Author: Yogi Schulz
Summary : Yogi identifies five critical success factors that lead to achieving business value from implementing software packages
Superior system implementation is the key to achieving business value from great software.
Your management team has likely experienced the following symptoms of new system implementation difficulties:
- Why does it feel like the system implementation project is taking forever?
- If the new software is so great, why is the project team proposing so many enhancements?
- Where are the surprising data inaccuracies on reports coming from?
- If the new software is so state-of-the-art, what is causing my staff to complain about sluggish performance
- If the new software is so high quality, why is implementation of software patches and version upgrades consuming so much effort?
What follows is a discussion of management and technology actions that produce business value from software packageinvestments.
On This Page
- Improve project planning
- Adopt the business processes of the software package
- Ensure data cleanup is in scope
- Budget for sufficient computing capacity
- Automate software distribution
The most frequent cause of system projects taking forever is inadequate planning. Implementing a software package requires more than clicking “Install” when prompted.
Often system projects take longer than management expects because the scope is unclear. Project teams frequently encounter new scope that they did not anticipate. When they try to address it, projects take longer. For example, should a CRM project also implement a new call center that would be useful added scope but is not essential to the initial project goal?
Projects that operate with a reasonably formal project plan tend to be more successful because the plan focuses project team effort and explains what the project is all about to the rest of the organization.
When management encourages the creation of a project plan, the planning exercise will illuminate scope issues. When management helps resolve the issues, the project team will improve its performance to shorten the project schedule.
System project costs balloon when the project team proposes enhancements to the software package. The request typically arises because the software package operates differently from the way business is currently conducted. For example, the software package may perform a credit check when an order is entered rather than when it is confirmed back to the customer. This business process is different from what the organization is used to, causing an enhancement to be proposed.
When management vocally supports adopting the business processes incorporated into the software package, the system project will accelerate and project costs will be contained.
Often added business value occurs when the organization discovers that the business processes incorporated into the software package are actually superior to pre-existing processes.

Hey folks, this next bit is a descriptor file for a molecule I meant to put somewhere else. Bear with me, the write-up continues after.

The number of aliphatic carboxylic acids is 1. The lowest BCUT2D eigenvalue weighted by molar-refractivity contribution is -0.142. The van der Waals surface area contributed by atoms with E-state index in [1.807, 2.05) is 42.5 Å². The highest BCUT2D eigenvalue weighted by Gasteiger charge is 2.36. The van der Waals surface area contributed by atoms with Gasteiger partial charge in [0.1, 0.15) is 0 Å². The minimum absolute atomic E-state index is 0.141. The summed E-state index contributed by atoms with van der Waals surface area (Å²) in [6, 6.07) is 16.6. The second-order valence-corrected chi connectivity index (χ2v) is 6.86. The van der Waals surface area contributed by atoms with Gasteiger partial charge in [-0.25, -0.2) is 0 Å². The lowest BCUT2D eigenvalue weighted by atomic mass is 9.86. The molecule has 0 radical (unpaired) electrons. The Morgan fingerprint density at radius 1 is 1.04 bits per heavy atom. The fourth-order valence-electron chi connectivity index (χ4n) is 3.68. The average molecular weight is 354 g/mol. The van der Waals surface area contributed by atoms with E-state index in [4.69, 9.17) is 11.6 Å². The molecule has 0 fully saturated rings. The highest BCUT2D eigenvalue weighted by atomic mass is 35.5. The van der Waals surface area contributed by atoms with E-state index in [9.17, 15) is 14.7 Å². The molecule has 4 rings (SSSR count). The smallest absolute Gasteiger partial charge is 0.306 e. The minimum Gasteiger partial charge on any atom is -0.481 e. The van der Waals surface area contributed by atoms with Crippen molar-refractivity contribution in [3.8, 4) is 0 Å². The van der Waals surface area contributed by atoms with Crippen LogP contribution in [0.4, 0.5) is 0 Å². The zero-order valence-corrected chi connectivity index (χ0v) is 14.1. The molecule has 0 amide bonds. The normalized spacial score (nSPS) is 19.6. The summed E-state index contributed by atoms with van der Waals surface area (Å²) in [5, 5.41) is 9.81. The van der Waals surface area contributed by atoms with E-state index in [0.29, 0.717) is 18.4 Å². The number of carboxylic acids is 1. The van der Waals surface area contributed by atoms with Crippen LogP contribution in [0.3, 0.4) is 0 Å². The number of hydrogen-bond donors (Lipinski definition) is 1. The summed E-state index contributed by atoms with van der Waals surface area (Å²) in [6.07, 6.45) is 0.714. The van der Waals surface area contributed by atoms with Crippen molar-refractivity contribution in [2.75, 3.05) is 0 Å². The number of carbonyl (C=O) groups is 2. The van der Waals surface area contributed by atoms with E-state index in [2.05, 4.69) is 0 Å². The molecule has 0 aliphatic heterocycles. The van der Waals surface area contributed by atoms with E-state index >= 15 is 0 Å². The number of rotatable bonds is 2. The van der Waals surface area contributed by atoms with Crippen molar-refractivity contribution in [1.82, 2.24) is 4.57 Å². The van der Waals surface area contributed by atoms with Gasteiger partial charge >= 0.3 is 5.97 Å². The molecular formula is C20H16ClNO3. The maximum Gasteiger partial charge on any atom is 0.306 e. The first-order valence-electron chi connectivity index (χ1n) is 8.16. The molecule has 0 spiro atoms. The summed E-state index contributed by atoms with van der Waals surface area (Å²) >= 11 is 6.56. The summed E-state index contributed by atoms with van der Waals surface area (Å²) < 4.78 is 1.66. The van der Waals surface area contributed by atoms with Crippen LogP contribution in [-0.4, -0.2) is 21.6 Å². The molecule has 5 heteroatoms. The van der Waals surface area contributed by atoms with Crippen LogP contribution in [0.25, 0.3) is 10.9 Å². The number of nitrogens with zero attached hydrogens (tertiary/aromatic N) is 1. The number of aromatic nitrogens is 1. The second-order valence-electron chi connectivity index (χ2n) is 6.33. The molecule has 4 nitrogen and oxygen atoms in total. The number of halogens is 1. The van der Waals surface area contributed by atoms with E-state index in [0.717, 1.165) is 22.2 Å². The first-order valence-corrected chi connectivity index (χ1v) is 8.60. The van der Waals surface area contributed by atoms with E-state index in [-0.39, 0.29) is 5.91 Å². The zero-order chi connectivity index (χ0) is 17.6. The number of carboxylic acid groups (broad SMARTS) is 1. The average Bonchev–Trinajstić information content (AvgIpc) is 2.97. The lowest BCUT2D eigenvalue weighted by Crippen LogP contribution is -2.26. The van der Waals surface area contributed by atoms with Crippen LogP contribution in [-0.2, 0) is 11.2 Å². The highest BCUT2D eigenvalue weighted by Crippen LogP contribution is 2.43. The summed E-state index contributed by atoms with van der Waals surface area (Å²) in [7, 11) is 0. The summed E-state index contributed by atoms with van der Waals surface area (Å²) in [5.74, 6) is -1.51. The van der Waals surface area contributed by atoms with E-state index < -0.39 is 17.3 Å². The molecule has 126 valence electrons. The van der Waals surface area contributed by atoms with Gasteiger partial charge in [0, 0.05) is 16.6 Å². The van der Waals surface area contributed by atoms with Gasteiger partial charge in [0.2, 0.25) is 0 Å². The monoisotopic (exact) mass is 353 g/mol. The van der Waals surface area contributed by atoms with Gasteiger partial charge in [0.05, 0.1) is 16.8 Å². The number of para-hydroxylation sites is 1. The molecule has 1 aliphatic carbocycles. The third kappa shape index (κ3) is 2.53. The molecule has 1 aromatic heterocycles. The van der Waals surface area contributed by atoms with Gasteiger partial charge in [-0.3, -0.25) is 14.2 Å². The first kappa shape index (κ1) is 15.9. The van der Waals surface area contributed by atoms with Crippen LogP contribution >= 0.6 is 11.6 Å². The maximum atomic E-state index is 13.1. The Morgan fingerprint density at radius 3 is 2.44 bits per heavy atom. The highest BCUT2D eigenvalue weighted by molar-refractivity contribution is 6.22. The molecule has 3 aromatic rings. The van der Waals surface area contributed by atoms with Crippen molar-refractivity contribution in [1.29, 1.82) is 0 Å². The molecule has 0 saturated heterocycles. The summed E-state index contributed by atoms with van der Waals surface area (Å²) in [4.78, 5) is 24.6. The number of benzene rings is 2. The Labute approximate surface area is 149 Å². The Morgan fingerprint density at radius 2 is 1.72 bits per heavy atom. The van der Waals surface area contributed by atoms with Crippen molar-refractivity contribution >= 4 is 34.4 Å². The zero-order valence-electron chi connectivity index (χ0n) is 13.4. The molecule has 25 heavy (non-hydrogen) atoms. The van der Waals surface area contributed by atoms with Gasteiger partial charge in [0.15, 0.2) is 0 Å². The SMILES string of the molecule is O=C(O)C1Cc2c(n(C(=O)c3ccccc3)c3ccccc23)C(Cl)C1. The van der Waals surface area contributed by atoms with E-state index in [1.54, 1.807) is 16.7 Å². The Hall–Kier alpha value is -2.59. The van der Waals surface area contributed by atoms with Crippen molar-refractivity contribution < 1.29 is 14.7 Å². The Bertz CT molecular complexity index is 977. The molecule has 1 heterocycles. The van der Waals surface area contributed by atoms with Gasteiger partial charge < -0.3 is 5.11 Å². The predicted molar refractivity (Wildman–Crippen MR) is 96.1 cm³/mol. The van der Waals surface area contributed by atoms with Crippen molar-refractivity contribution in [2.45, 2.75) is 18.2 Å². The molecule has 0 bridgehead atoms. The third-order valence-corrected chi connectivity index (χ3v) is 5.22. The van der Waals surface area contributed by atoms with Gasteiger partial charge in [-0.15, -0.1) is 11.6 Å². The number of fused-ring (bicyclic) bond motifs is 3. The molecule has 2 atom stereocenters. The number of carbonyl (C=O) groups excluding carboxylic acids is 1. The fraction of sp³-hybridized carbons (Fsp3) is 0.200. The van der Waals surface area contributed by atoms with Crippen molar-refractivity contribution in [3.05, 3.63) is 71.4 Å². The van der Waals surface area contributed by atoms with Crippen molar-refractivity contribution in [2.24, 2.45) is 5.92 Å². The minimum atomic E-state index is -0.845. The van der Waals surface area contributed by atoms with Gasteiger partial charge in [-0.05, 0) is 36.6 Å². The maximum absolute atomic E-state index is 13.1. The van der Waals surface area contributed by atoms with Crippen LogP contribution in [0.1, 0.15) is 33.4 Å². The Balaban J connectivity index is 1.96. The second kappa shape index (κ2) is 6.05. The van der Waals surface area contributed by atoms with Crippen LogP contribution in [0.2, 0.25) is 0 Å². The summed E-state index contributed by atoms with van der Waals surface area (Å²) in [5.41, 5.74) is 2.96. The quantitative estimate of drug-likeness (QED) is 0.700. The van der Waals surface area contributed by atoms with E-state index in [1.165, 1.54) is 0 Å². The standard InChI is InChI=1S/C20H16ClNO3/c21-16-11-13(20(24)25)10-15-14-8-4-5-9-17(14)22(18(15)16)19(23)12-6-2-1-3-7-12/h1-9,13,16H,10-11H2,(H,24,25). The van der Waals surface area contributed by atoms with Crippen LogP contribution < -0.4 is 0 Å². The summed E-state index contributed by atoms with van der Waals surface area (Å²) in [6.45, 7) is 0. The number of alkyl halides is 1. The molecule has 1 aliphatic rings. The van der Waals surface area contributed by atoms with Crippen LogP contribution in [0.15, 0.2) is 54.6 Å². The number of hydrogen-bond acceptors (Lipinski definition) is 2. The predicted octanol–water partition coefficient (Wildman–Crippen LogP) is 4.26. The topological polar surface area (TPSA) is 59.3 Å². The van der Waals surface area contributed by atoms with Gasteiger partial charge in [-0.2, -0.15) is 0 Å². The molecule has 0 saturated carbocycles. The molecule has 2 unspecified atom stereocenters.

It’s not unusual to have data inaccuracies appear on initial reports when a new system is implemented. For example, British Columbia sales might suddenly appear in the Eastern Canada region of the sales summary report.
This problem occurs because the data in the source system is rarely as clean as one might like. The migration of this data to the new system suddenly highlights this long-hidden problem.
This lack of data cleanliness merits attention to ensure that the business value of the new system is in fact realized. It’s prudent to plan for some data cleanup in the scope and cost of the new system implementation.
New systems initially deliver sluggish performance when they are expected to perform faster than predecessor systems. For example, adding a new customer used to take about one minute while on the new system it now takes almost four minutes.
An improved performance expectation is difficult to meet because the new system invariably manages more data, offers more functionality and is available to more end-users. These characteristics demand more server, network and workstation resources. For example, the new system is likely to retain more order detail and more customer history than the predecessor being retired.
It’s prudent to review the capacity of the existing computing infrastructure as part of the new system project. It’s quite common to find that new servers are needed and that a network capacity upgrade is overdue.
When the new system operates on an adequate computing infrastructure, improved performance expectations will be met. The business value is typically improved customer service.
The effort to implement software package patches and version upgrades can become onerous when the software vendor frequently adds functionality and resolves software bugs. While it’s terrific to work with a software vendor who is developing the product and solving problems, it also costs effort to keep up.
It’s useful to consider implementing automated software distribution to reduce staff effort associated with managing patches and version upgrades.
The stability and availability of the new system will improve with reduced cost for operational support. That adds to the business value of the new system.